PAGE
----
June 21, 2017

Running Technique – How a Running Analysis Can Keep You on Track

If you’re a runner, you’re probably eager to get outdoors and enjoy the warm weather. It’s important, though, to make sure you’re running at your best, and using the correct technique to avoid injury.

“Runners often focus incorrectly on muscular effort to move faster,” said Thomas Minton, PT, Cert. MDT, CRTS, Certified Running Technique Specialist with CarePartners Outpatient Therapy Clinic. “This actually results in injury and slower performance.”

Using the correct technique when running, said Minton, improves performance, prevents and treats pain and injuries, and improves overall endurance. “Basically, what is good for the body is the same thing that is good for performance,” he added.

Minton offers a running analysis – an evaluation of the client’s current running condition, running history, goals and any running-related problems or injuries. “We perform a standard physical therapy evaluation and then perform a running gait analysis,” he said. “Gait analyses are performed in a real environment that simulates the way an athlete actually performs … on the ground and not on an artificial surface such as a treadmill.”

Running since a freshman in college, Mindy Alexander of Asheville decided to see Minton for a running analysis after a co-worker recommended him. “I had been ramping up my miles on hilly terrain and had been experiencing sharp knee pain that was persistent,” she said. “I had taken time off from running, but the pain continued when I attempted to start again.”

Minton evaluated Alexander before making a diagnosis. Once the diagnosis – bilateral patellar tendonitis – was made, “he addressed the need for rest and strengthening to prevent a reoccurrence,” she said.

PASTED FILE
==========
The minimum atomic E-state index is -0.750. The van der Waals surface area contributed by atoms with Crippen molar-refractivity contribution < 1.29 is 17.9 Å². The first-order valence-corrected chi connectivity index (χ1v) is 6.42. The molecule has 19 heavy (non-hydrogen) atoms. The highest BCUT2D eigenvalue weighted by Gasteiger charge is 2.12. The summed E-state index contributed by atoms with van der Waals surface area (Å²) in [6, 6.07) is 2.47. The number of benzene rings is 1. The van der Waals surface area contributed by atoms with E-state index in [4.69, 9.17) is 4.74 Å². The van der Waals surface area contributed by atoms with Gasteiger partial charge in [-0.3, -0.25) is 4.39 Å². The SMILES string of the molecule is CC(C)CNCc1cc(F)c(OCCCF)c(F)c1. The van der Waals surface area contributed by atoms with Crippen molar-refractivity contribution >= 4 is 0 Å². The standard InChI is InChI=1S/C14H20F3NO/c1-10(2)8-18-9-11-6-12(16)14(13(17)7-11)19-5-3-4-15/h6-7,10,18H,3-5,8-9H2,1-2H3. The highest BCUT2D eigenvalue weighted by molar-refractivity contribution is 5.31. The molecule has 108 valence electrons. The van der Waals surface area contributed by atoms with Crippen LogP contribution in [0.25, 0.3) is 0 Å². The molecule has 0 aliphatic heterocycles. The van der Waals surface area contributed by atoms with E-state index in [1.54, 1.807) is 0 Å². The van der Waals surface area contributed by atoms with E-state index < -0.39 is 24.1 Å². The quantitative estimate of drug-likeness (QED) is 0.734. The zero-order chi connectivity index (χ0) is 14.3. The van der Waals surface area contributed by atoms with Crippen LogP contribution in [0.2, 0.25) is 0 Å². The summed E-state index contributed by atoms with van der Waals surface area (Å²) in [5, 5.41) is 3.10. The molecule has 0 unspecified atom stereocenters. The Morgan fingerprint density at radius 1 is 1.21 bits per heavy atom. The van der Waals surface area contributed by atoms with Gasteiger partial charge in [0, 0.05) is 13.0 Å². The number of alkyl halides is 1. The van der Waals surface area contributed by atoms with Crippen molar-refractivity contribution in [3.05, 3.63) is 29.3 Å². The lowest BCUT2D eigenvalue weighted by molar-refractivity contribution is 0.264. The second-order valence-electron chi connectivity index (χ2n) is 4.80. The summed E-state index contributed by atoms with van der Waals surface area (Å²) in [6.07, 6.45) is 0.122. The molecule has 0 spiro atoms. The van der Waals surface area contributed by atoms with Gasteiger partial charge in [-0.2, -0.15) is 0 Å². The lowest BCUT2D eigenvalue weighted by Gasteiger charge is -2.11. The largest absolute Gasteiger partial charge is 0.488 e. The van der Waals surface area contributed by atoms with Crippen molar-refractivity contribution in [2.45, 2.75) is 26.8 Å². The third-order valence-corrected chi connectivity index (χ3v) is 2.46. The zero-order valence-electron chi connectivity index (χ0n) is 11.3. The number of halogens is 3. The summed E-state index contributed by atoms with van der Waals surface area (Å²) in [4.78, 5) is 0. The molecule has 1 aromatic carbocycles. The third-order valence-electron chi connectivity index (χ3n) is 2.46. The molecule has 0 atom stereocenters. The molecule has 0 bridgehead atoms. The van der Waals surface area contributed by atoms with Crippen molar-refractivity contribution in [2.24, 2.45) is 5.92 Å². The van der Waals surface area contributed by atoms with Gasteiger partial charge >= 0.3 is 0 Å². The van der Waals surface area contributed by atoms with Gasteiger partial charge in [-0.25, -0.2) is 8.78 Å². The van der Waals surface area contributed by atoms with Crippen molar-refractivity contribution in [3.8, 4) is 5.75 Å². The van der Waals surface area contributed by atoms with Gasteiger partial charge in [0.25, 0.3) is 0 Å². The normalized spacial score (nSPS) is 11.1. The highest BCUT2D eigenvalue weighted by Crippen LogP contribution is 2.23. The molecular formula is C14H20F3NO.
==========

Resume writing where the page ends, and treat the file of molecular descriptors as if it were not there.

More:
Minton also discussed with her why the problem developed, what her goals were and what she wanted to achieve with her running. “At this point, he began to analyze and video my running pattern on flat [terrain] and hills to pinpoint how I was currently running, and then again after we worked on new running techniques,” said Alexander. “I really liked that we did not use a treadmill for analysis, since that is not where I run. We focused a lot on technique and running exercises that I could practice on my own, then come back for further instruction.”

Following his advice, Alexander started doing short distances, building up to longer runs. She entered and finished a few trail races, including a “mountainous 20-miler.”

“My hope as a runner is that I’m still running when I’m 80, so it’s important to me to prevent injury and maintain my fitness levels, which I have been able to do with my new running technique that Thomas helped me achieve,” said Alexander.

For a running analysis, contact Thomas Minton, PT, Cert. MDT, CRTS, at the CarePartners Outpatient Therapy Clinic at (828) 213-0850, option 1.